Thursday, December 18, 2014

Ingredient: Watermelon seed oil

Watermelon seed oil (INCI Citrullus lanatus (watermelon) seed oil) is a pale yellow, light to medium weight, slightly greasy feeling oil that comes from the watermelon seed. The version I have is cold expeller pressed, but you can find solvent extracted versions.

It contains 11% palmitic acid (C16), 10% stearic acid (C18:0), 15% oleic acid (C18:1), and 63% linoleic acid (C18:2).

It has low tocopherol or Vitamin E content at 63 ppm (solvent) or 73 ppm (expeller), but high phytosterol amounts at 8140 ppm, with the main one being stigmasterol. (It has 1.5% unsaponifiables, which is where we find the phytosterols.) It has an iodine value of 115 to 125 and a saponification value of 190 to 198, although I saw it listed at 183, so please check with your supplier before soaping with it. Its specific gravity is 0.85. It contains lycopene, which is a very powerful anti-oxidant.

I've seen it listed as having a two year shelf life or "stable", but with high unsaturated fatty acids and low Vitamin E, I'm a little dubious about this. It does have lycopene, which is a better anti-oxidant than tocopherols, but I couldn't find how much. In my workshop, I'm considering it to have a six month shelf life until I see something more solid.

I've seen this oil called a cleansing oil because it can dissolve sebum, but I've been unable to confirm this property. I've also seen water melon oil listed as a non-greasy oil. If we consider soy bean oil or sunflower oil as very greasy oils, and hazelnut oil or macadamia nut oil as non-greasy feeling oils, I would say this is not as non-greasy as hazelnut oil but not as greasy as soy bean oil - let's call it "slightly greasy". I thought it felt like it formed a nice moisturizing layer on my skin that was still there an hour later. I definitely wouldn't describe it as "sinking in" to my skin. (Please share your thoughts about the greasiness level!)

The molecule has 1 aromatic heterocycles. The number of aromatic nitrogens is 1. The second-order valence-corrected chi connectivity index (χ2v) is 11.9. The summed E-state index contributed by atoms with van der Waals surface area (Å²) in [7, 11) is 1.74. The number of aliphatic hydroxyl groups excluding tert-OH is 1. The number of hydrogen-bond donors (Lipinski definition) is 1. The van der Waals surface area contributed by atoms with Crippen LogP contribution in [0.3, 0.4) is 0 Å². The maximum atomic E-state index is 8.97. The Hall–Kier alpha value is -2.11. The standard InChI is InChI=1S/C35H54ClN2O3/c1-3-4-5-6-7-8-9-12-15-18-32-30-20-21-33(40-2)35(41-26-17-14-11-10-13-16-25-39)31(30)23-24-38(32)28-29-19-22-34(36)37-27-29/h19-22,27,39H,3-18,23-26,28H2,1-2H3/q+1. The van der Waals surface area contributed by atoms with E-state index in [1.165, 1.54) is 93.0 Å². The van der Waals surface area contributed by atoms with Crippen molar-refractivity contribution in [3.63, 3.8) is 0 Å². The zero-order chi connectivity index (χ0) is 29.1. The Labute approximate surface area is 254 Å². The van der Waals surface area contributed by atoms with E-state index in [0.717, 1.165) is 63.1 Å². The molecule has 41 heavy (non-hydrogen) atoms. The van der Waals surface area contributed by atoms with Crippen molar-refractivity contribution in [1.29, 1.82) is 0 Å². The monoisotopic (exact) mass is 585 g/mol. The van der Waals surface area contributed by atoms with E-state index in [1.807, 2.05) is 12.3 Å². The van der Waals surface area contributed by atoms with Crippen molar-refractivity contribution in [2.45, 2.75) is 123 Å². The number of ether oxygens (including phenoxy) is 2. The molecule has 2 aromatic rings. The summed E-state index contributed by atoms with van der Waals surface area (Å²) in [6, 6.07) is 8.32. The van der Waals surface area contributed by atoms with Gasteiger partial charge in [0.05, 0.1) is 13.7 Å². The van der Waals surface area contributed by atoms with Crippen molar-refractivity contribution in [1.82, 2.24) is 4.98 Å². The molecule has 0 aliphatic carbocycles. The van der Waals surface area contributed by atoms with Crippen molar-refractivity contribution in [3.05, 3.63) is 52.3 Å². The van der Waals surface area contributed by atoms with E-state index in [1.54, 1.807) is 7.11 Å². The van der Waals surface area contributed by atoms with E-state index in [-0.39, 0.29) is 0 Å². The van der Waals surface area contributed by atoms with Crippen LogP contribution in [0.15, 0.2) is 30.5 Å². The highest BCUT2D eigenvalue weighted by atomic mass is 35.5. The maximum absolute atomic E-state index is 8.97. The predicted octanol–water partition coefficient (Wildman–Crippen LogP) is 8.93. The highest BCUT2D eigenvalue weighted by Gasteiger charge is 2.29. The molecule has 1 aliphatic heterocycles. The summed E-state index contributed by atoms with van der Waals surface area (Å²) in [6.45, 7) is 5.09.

This is a more expensive oil - I've seen it for $12.50 for 2 ounces at the Formulator Sample Shop, $9.05 for 1 ounce at the Garden of Wisdom. It is suggested to use it at 1% to 10% in your products, but it is safe to use neat at 100%. I'd say it has a shelf life of 6 months, but your mileage may vary.

Antioxidant and cytotoxic effects of seed oils from edible fruits
Characterization of crude watermelon seed oil by two different extractions
Phytosterols and steryl esters in diverse Curcubita, Cucumis and Citrullus seed oils
Extraction and determination of physico-chemical properties of watermelon seed oil...
Book: Lipid Handbook

Join me tomorrow as we take a look at using this interesting oil in an emulsified sugar scrub!

1 comment:

Anonymous said...

Hi Susan,

Is this the same as citrullus vulgaris? I have seen both listed as watermelon seed oil (or Kalahari melon oil)but I haven't been able to determine whether they are exactly the same.